NEW ORLEANS, LA (WVUE) - Fewer than 24 hours before election day, there was a lot of activity at a huge warehouse in New Orleans East.
On Friday huge trucks were in and out of the parking picking up sealed voting machines. Orleans Parish Clerk of Criminal Court Arthur Morrell oversees the elections process for voting in the city.
"We don't want any place not to have a machine working," Morrell said.
Voters will decide whether Latoya Cantrell or Desiree Charbonnet will be sworn in next year as the city's first female mayor.
Morrell said early voting increased over the Oct. 14 primary, which put Cantrell and Charbonnet in Saturday's runoff.
"That's up about a thousand, so the early voting for the general is higher than it was for the primary," Morrell said.
"The final 24 hours is about GOTV, get out the vote. These candidates have to get their supporters to the polls. Gone are the times where they could have a compelling message to win someone over," said Mike Sherman, FOX 8's political analyst.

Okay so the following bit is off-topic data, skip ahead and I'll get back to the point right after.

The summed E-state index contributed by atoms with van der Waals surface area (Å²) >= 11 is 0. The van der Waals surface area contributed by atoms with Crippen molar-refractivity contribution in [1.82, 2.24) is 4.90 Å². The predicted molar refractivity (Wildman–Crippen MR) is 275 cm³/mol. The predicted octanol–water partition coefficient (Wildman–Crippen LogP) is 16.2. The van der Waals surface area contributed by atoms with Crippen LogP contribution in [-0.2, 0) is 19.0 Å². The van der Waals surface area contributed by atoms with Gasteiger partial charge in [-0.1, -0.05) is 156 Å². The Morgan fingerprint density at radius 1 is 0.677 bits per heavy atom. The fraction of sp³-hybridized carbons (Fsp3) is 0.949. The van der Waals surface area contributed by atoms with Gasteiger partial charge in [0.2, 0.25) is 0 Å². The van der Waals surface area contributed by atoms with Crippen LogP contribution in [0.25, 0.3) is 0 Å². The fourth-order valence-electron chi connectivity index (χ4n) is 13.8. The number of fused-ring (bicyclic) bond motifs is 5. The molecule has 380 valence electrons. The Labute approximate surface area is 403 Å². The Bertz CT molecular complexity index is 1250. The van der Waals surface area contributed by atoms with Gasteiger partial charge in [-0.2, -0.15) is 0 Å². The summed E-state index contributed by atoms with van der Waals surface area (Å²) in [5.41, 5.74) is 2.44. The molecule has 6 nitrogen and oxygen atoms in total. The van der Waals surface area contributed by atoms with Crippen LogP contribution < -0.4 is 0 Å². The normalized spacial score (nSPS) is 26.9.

Sherman is not optimistic about the notion of a robust elect day turnout.
"We're not seeing anything drastically different from the primary election a month ago, so this is a modest level of interest, gone are the days of over a hundred thousand voters in New Orleans, even with history in the making we're not seeing anything significantly different than we saw last month," Sherman stated.
As Cantrell and Charbonnet fight for the top job at city hall they have taken part in numerous of debates and have been visible along the campaign trail, but they are not taking any chances. Both have been using a lot of social media.
"My life experiences have shaped me to care about all people whether they have resources or they don't, whether they've been incarcerated, or not," Cantrell says in a video on her campaign Facebook page.
"We all want the same things for our families, job opportunities for ourselves and our children, housing we can afford and freedom from the crime that plagues us all. I'm Desiree Charbonnet join me in working for a safer and better city for all of us," says a Charbonnet ad on her campaign Facebook page.
"By Sunday people's email accounts, social media, and cellphones will get a little bit of relief. The campaigns are now taking advantage of low cost ways to directly reach voters through their individual accounts," said Sherman.
"This has been a really publicized election and it's a historical event, so we expect a lot of people voting," Morrell said.